Climate Change Seen as Causis Belli in Darfur

By David L. Brown

It may have seemed obvious to some of us for a long time that the combination of climate change and overpopulation is creating the background for ecological and human disaster. But for a long time the subject of overpopulation has been an unmentionable “third rail” in public discourse, and climate change has been the subject of a program of denial.

Now thanks to recent reports from the IPCC, the Stern Report, and a paper from the National Research Council climate change is being recognized as an irrefutable fact. And thus, its role in unfortunate human events is being noted. A news report today from the AFP news agency describes the substance of an op-ed piece that appeared in this weekend’s Washington Post by UN Secretary General Ban Ki-moon:

[Ban] said that the slaughter in Darfur was triggered by global climate change and that more such conflicts may be on the horizon, in an article published Saturday.”The Darfur conflict began as an ecological crisis, arising at least in part from climate change,” Ban said in a Washington Post opinion column.

UN statistics showed that rainfall declined some 40 percent over the past two decades, he said, as a rise in Indian Ocean temperatures disrupted monsoons.

“This suggests that the drying of sub-Saharan Africa derives, to some degree, from man-made global warming,” the South Korean diplomat wrote.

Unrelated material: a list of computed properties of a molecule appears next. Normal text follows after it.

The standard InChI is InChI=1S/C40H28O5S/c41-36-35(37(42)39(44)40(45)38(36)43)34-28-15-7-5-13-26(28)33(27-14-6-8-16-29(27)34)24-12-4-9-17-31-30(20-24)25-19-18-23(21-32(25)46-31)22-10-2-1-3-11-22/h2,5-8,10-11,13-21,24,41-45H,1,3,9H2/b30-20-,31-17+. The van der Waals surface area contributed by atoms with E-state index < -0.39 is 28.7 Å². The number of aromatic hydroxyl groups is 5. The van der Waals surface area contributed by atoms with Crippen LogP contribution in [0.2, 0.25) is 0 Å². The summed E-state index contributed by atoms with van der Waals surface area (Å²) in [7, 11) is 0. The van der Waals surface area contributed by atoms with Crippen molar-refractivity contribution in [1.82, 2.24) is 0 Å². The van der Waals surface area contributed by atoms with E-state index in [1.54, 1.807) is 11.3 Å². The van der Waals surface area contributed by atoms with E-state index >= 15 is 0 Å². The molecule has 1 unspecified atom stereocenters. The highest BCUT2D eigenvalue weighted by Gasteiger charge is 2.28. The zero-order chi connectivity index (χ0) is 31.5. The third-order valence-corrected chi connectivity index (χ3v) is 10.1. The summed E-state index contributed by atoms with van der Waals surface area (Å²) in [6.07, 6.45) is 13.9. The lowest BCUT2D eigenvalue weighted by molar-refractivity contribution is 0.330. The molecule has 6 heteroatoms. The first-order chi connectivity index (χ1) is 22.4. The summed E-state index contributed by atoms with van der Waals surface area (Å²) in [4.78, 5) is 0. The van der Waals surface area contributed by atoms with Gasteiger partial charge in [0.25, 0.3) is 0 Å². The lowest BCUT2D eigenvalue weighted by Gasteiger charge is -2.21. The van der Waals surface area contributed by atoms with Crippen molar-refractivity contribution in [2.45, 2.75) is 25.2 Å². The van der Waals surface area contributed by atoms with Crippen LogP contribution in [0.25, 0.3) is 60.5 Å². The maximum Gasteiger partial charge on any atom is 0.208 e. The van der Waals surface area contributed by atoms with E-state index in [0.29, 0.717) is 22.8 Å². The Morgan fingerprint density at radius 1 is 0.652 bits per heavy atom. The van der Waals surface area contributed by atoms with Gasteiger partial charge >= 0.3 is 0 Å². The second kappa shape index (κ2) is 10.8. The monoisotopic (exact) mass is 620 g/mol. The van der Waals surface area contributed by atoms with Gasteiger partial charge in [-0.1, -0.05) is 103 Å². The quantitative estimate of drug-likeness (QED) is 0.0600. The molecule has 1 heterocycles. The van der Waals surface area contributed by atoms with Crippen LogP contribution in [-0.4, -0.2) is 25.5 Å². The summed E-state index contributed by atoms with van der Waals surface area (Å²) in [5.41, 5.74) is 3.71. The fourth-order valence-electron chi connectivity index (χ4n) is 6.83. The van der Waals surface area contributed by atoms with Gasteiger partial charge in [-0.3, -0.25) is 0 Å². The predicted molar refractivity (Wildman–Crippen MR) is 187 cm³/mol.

“It is no accident that the violence in Darfur erupted during the drought,” Ban said in the Washington daily.

When Darfur’s land was rich, he said, black farmers welcomed Arab herders and shared their water, he said.

This kind of thing has been taking place across Africa for several decades, but past interpretations have painted the ecological disasters as isolated events. Now that climate change is being seen as a global effect, there is sure to be wider understanding of how serious it is. Not only Africa is at stake. Today in Australia farmers are being virtually wiped out by a drought so severe that rivers have run dry. In Alaska the permafrost is melting and threatening an end to the native Inuit way of life.

Everywhere you look there are signs of climate change, and we can expect to hear more about its effect on human affairs as our planet moves in unpredictable directions. Some experts fear that we are reaching “tipping points” which will lead to rapid and irreversible change that could cause massive famine, huge flows of climate refugees trying to escape to more stable places (such as America and Europe), and other catastrophic events.

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